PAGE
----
The US Army has tested – to some degree – Airtronic USA Inc.’s “Amerikanski” RPG-7 rocket launcher. From Kit Up!:
U.S. Army infantry platoons may one day be fighting with an Americanized version of the famous, Soviet RPG 7 anti-armor weapon.
Army testers recently evaluated Airtronic USA Inc.’s RPG 7 as part of service’s annual Army Expeditionary Warrior Experiment.
“The durability, simplicity, low cost and effectiveness of the RPG 7 has made it the most widely used man-portable anti-armor weapon in the world, according to the AEWE’s Systems Book of selected technologies chosen for this year’s experiment.
But the Airtronic RPG is quite different than the 1960s-era Soviet weapon. Its tube is made from 4140/4150 ordnance grade barrel steel and it features several sections of rail for attaching optics. It also has an M4-style pistol grip and buttstock. It weighs about 14 pounds unloaded and without optic.
Many soldiers involved with the experiment have faced enemy forces in Iraq and Afghanistan that were armed with RPG weapons, Army officials from the Maneuver Center of Excellence at Fort Benning, Ga., said.
“There was a great deal of interest because there were a number of guys that had been deployed had seen it from the other perspective,” said Harry Lubin, chief of the Experimentation Branch of MCOE’s Maneuver Battle Lab.
The Airtronic RPG is now a program of record in U.S. Special Operations Command. Soldiers, however, did not get to fire any RPG rounds through it because of restrictions imposed by Army Test and Evaluation Command’s safety release, Lubin said.
The problem was that RPG ammunition is made in Europe and could not be safety certified in time for this year’s live-fire portion of AEWE, he said.
“Special-ops command is a little ahead of the Army as far as looking at these,” Lubin said. “They have got the lots of ammo certified … we didn’t not have that luxury. Soldiers could handle it but couldn’t pull the trigger on it.”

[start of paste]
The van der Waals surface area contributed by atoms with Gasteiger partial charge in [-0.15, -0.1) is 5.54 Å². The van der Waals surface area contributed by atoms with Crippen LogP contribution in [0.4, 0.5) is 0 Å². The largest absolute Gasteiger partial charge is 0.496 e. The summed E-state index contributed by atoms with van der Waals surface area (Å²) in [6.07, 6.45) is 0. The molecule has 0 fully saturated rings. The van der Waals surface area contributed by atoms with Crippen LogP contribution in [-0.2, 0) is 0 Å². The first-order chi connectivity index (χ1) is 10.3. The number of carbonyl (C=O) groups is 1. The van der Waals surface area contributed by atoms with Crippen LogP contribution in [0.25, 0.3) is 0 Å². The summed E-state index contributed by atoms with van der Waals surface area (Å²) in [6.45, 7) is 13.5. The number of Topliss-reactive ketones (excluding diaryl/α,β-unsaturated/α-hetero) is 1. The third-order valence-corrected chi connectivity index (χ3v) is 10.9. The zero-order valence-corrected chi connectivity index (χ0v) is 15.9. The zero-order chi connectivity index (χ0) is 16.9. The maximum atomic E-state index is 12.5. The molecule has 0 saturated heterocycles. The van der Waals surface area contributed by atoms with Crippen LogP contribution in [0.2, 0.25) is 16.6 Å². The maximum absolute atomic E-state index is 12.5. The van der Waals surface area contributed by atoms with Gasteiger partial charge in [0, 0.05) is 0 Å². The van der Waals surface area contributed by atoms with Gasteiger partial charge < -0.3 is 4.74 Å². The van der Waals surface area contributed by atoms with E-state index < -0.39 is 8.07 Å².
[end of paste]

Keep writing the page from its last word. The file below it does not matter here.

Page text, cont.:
This challenge may be solved in the future since Airtronic USA is working on producing the ammunition for it in the United States, Lubin said.
The weapon did perform well when company representatives fired it at targets between 900 and 1,200 meters away, Lubin said.
“The accuracy seemed to be very good,” he said.
It’s too early to tell if the Army will adopt an RPG-style weapon, but the results of the live-fire assessment will be available to Army officials who write future lethality requirements, Lubin said.
Speculation about the US Army adopting RPG-7s is certainly premature, but the RPG-7 has always struck me as one weapon with no direct American equivalent that seems worth a hard look. The system does have some serious disadvantages imparted on it by the backblast generated during firing, but its ability to take multiple warhead types in a variety of sizes lends it a lot of versatility and growth potential.
The US Army recently has been highly interested in infantry portable long-range high explosive delivery systems. A year ago, they announced the issuance of 84mm M3 “Carl Gustaf” MAAWS recoilless rifles to regular troops. As a solution to the problem of improving the effectiveness of infantry at range, while maintaining precision, I certainly can’t argue with that decision.